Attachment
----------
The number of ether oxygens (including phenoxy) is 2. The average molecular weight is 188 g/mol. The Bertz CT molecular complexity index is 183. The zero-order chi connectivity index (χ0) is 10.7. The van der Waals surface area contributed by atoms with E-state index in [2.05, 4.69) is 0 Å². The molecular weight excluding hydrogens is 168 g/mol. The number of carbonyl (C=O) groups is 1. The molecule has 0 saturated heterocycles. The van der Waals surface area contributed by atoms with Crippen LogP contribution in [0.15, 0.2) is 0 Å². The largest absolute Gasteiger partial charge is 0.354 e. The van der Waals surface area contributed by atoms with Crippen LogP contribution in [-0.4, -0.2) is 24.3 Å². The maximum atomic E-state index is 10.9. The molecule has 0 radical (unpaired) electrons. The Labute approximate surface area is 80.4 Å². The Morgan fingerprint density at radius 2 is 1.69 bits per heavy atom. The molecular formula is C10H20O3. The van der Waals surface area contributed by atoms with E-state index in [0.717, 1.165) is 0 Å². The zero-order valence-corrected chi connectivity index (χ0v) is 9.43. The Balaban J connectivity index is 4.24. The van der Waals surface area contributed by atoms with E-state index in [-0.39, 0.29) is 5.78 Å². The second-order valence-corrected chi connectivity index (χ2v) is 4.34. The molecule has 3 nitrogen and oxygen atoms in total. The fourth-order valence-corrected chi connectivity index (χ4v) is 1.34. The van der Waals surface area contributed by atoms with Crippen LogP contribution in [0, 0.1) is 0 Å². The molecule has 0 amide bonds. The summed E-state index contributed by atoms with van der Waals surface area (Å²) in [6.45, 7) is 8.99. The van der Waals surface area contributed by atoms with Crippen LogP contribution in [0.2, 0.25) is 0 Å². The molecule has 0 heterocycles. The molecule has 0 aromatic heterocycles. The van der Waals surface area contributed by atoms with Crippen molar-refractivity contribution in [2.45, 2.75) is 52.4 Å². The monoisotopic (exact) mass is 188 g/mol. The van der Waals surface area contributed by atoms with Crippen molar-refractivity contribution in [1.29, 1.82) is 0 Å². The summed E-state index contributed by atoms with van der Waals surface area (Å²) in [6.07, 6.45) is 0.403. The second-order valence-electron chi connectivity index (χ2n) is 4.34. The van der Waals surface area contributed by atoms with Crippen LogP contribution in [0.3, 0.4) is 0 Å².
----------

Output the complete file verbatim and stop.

The number of ether oxygens (including phenoxy) is 2. The average molecular weight is 188 g/mol. The Bertz CT molecular complexity index is 183. The zero-order chi connectivity index (χ0) is 10.7. The van der Waals surface area contributed by atoms with E-state index in [2.05, 4.69) is 0 Å². The molecular weight excluding hydrogens is 168 g/mol. The number of carbonyl (C=O) groups is 1. The molecule has 0 saturated heterocycles. The van der Waals surface area contributed by atoms with Crippen LogP contribution in [0.15, 0.2) is 0 Å². The largest absolute Gasteiger partial charge is 0.354 e. The van der Waals surface area contributed by atoms with Crippen LogP contribution in [-0.4, -0.2) is 24.3 Å². The maximum atomic E-state index is 10.9. The molecule has 0 radical (unpaired) electrons. The Labute approximate surface area is 80.4 Å². The Morgan fingerprint density at radius 2 is 1.69 bits per heavy atom. The molecular formula is C10H20O3. The van der Waals surface area contributed by atoms with E-state index in [0.717, 1.165) is 0 Å². The zero-order valence-corrected chi connectivity index (χ0v) is 9.43. The Balaban J connectivity index is 4.24. The van der Waals surface area contributed by atoms with E-state index in [-0.39, 0.29) is 5.78 Å². The second-order valence-corrected chi connectivity index (χ2v) is 4.34. The molecule has 3 nitrogen and oxygen atoms in total. The fourth-order valence-corrected chi connectivity index (χ4v) is 1.34. The van der Waals surface area contributed by atoms with Crippen LogP contribution in [0, 0.1) is 0 Å². The molecule has 0 amide bonds. The summed E-state index contributed by atoms with van der Waals surface area (Å²) in [6.45, 7) is 8.99. The van der Waals surface area contributed by atoms with Crippen LogP contribution in [0.2, 0.25) is 0 Å². The molecule has 0 heterocycles. The molecule has 0 aromatic heterocycles. The van der Waals surface area contributed by atoms with Crippen molar-refractivity contribution in [2.45, 2.75) is 52.4 Å². The monoisotopic (exact) mass is 188 g/mol. The van der Waals surface area contributed by atoms with Crippen molar-refractivity contribution in [1.29, 1.82) is 0 Å². The summed E-state index contributed by atoms with van der Waals surface area (Å²) in [6.07, 6.45) is 0.403. The second-order valence-electron chi connectivity index (χ2n) is 4.34. The van der Waals surface area contributed by atoms with Crippen LogP contribution in [0.3, 0.4) is 0 Å².